Two years later, in response to Miss March’s continued whining about her sad spiritual state, an aggravated Wesley replied, “I find time to visit the sick and the poor; and I must do it, if I believe the Bible….. I am concerned for you; I am sorry you should be content with lower degrees of usefulness and holiness than you are called to.” It’s vintage Wesley. For Father John, biblical interpretation meant not just thinking about Jesus by reading the Bible but also getting busy in Christ’s work, going where Christ goes, doing what Christ commands us in the Bible. (I count 86 references in his sermons to the importance of prison ministry.)
This vignette from Wesley’s life is a rationale for the usage, in our congregations, of The Wesley Study Bible (NRSV). Joel Green and I, working with editors of the United Methodist Publishing House, assembled a diverse, distinguished group of scholars and scholar-pastors whose marginal notes and sidebars enable biblical passages to speak in fresh and revealing ways. Their work on this Bible proves the fruitfulness of reading scripture from an enthusiastically Wesleyan perspective.
Here is the beginning of the introduction to the Letter of James:
Martin Luther dismissed the Letter of James as “an epistle of straw”…. For John Wesley, however, this small letter was central for Christian faith and life. In his journal he described James as a remedy against the general temptation of leaving off good works in order to increase faith…. Elsewhere, Wesley observed that, when James wrote his letter, “That grand pest of Christianity, a faith without works, was spread far and wide; filling the church with….envy, strife, confusion, and every evil work’”….
Throughout the text are sidebars that (1.) treat Wesleyan Core Terms related to various passages and (2.) apply the text with selected Life Application Terms for individual believers and the church. You will find Wesleyan Core Terms ranging from Acceptance and Almost Christian, to Yielding to Temptation and Zeal, concise discussions of Classes, Connection, Conscience, Conversion, Conviction of Sin and more. This Bible is a treasure trove of Wesleyan believing.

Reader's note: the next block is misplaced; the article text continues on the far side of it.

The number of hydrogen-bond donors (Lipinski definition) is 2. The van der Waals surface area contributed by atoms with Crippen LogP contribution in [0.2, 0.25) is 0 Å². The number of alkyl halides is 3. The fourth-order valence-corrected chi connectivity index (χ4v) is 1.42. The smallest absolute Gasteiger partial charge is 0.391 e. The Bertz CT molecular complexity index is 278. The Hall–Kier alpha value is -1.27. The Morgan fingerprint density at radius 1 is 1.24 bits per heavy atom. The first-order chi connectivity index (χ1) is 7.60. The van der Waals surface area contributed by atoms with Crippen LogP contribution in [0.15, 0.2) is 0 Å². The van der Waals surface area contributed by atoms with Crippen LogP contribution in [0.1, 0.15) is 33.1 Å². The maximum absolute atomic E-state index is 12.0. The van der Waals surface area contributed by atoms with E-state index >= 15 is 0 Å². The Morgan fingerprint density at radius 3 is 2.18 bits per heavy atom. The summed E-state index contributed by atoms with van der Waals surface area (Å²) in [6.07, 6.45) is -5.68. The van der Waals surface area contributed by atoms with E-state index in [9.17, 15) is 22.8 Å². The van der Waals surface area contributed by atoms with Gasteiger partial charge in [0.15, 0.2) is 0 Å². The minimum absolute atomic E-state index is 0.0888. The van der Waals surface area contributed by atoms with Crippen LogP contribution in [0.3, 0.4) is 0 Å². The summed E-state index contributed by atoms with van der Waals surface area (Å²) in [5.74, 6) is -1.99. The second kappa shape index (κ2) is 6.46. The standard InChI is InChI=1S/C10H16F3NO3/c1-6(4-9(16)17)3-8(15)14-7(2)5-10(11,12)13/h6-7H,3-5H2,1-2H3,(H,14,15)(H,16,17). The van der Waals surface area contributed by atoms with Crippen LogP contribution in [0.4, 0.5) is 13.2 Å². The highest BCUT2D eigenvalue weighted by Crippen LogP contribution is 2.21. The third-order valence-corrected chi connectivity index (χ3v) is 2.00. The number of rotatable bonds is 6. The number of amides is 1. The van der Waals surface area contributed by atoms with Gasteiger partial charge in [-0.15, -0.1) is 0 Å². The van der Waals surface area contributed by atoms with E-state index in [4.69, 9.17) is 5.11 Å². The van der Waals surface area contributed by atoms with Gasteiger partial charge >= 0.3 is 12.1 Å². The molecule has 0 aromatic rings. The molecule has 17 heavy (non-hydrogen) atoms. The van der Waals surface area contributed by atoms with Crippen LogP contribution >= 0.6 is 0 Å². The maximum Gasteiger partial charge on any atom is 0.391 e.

Here is part of the sidebar for the Wesleyan Core Term “Faith and Works”:
For many faith and works are two aspects of Christian living that seem to be in opposition to each other. But not for Wesley! For him, faith and good works are united in God’s love. God expresses God’s love for us in the life and ministry of Jesus Christ; and we, in turn, express our response to God’s love through our good deeds, particularly toward those in need….
Distinguished pastors from a dozen different Wesleyan church families have tackled Life Application Terms that encompass the full range of Christian discipleship, everything from Acts of Kindness to Christ Died for You, from Justice to Conflict in the Church.
Linked with the Letter of James, Chapter 2 is this Life Application Topic, “Caring for the Poor”:
Today, we honor the rich as potential patrons of our church; James says the poor are rich in faith and heirs of the kingdom (2:5), and the rich are in big trouble. Where did John Wesley get his scorn for the rich and his advocacy for the poor? He read James…..
With its constant combination of historical and theological background, paired with Wesleyan theology and practical application, I think that you will find the Wesley Study Bible to be a great to explore again that life-giving territory that Karl Barth once called, “the strange new world of the Bible.”
William H. Willimon